In the deterministic setting assumed by neoclassical theory, this is defined at every L level.
And it falls all the time. As you can see, the marginal productivity of L is extremely high at the beginning, then it continuously fall without never becoming zero or negative.
Be the red line the constant wage leve (between 2 and 4). Profits are
the (yellow dotted) area between the labour productivity curve and the
wage curve. They are positive until the optimal L*, when the (falling)
labour productivity is exactly equal to the wage.
A larger L would have a cost (wage) higher than productivity, thus it implies a loss that would reduce the previously cumulated profits.
This setting gives straightforward answers to several questions.
An increase of the wage (higher red horizontal line) reduces the optimal L*, thus the grade. The higher the wage, the lower the production. What to do to increase the production (and employment)? Just reduce the wage, they say.
For any given wage, a shift of the marginal productivity curve upwards
has the opposite effect: longer hours of studying and better marks.
All this requires the assumed shape of the productivity curve, which in turn is derived from the shape of the production curve. If the productivity had a different path, one could not easily establish the optimal point through the abovementioned equation:
In cases like this, the rule based on smooth fall of labour productivity might not provide the optimal L.
In other terms, the fall in labour productivity is a necessity for the standard neoclassical theory to single out optimal outcomes, irrespective of empirical experiences and objections.
The mathematical condition of "continuity" for the productivity fall is a logical necessary condition to achieve a perfet 1:1 mapping between productivity and the L level. Given any productivity, there should be always one and just one L level for which it holds. Each hour of study has here a different productivity. If I tell you "an increase in your grade of 0.12232" you can answer: this is the productivity of the 67th hour of study.
The level of precision here implied is quite high and seems to exceed what it currently available in the consciousness of the decision maker. Can you really know this information? And is it true that each hour of your study has a different productivity? Aren't hours of study that have exactly the same productivity (or even have no individual impact on grade)?
This would make the crossing condition of equal wage and marginal productivity simply undetermined, since the condition holds for several L values:
It's not only an empirical problem; it's also a matter of principle: grades cannot be irrational numbers and the number of possible grades is finite. For instance, in a 0-10 scale there are only 11 possible discrete grades (or 21, if half a grade is allowed).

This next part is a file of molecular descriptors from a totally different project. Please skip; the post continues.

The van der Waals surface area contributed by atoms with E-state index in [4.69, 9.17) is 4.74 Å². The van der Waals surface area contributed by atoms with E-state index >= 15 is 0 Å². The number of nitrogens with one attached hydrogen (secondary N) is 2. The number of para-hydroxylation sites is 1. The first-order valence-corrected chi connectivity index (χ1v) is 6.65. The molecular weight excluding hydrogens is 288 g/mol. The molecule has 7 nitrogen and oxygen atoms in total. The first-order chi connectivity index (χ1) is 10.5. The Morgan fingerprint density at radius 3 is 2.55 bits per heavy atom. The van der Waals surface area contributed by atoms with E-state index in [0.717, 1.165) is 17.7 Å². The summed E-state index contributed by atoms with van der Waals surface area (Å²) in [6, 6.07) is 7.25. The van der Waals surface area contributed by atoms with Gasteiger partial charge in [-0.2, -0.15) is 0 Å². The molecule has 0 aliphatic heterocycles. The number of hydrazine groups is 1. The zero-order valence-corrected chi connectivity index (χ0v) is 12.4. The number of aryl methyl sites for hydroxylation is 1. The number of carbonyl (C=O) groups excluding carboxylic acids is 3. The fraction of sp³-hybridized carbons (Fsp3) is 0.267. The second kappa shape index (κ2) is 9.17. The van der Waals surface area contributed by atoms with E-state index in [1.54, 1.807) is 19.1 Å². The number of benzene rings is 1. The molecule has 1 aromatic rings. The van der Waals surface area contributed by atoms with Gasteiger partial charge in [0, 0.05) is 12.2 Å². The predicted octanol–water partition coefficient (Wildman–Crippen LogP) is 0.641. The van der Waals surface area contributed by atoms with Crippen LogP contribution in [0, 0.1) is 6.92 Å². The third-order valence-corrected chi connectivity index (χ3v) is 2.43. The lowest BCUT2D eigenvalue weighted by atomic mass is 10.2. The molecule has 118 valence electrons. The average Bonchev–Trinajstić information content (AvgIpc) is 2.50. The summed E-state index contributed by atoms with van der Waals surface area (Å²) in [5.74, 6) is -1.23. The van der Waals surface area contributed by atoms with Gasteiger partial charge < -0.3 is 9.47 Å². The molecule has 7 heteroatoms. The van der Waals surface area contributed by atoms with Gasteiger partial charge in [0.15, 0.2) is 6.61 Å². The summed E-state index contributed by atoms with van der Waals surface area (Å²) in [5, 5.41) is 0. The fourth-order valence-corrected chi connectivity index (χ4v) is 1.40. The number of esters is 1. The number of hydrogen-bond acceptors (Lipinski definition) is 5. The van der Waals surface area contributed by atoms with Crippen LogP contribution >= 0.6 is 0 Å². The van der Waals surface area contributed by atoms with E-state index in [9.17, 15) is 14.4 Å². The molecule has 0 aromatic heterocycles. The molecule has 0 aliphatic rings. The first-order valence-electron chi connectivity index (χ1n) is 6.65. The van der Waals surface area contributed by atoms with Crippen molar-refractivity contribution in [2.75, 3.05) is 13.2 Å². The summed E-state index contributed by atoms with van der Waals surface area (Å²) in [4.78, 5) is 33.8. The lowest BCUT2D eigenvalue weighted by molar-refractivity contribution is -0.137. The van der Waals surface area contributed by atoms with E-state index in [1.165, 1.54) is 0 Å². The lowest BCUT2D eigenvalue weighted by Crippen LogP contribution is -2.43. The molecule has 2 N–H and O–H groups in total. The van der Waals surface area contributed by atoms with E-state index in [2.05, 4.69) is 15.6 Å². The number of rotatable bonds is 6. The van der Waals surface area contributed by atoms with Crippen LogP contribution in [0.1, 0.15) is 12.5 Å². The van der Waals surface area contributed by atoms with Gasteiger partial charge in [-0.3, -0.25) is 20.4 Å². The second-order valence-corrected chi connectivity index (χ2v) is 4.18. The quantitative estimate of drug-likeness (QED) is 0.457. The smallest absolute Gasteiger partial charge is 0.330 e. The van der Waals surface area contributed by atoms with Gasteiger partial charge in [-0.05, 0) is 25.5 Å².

This reduces the number of marginal productivity values (a jump from a grade of 4 to 6 would mean a productivity of 2, the same as from 6 to 8). Indeed, the number of increments due to an addition of L is very limited.
In other words, it is not possible that given a marginal productivity you can "always" uniquely identify a L level, since the L levels are more numerous than the possible marginal productivities .
Quantity vs. quality
An interesting reinterpretation of the scheme of the "student production function" is to consider its time (L) as Research &Development efforts and the achieved grades (G) as the vertical quality levels of the differentiated service "exam".
Instead of considering the G as quantities, one takes it as quality levels. We have widely discussed the question of product differentiation here, and produced a model with quality-based competition here, in which R&D output is highly stochastic.
Until now, we considered the influence on G only of L. However, a professor could be particularly good at explaining, another might be worse. Clear and in-depth books can greatly boost the productivity of L. In both cases, each hour is more effectively spent with a good professor or before a good book.
The neoclassical interpretation of this is twofold. Books are considered "capital" that complements labour in the production of grades.
The "better professor" case is instead intepreted as a "technology shift". In both cases, the production function moves upwards, in this way:
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Neoclassical approach can thus treat and include in explanations these two factors.
It is far less successful in taking into account the individual ability of the student. His personal history, his innate talent, his overall intelligence, the way he organizes its time, his method of studying, the privileged relationships with teachers, his previous experiences in the field, his social background; all this tends to be left out of the picture.
In fact, the neoclassical assume, to prepare the field of their key concept of "perfect competition", that all firms have exactly the same production function.
By contrast, the tradition of evolutionary economics (from which this author draws his reflections) has put heterogeneous agents dealing with difficult tasks at the centre of the stage, underlining that firm have idiosyncratic competences, i.e. qualities difficult to imitate because due to the whole of their business history, organization, and identity.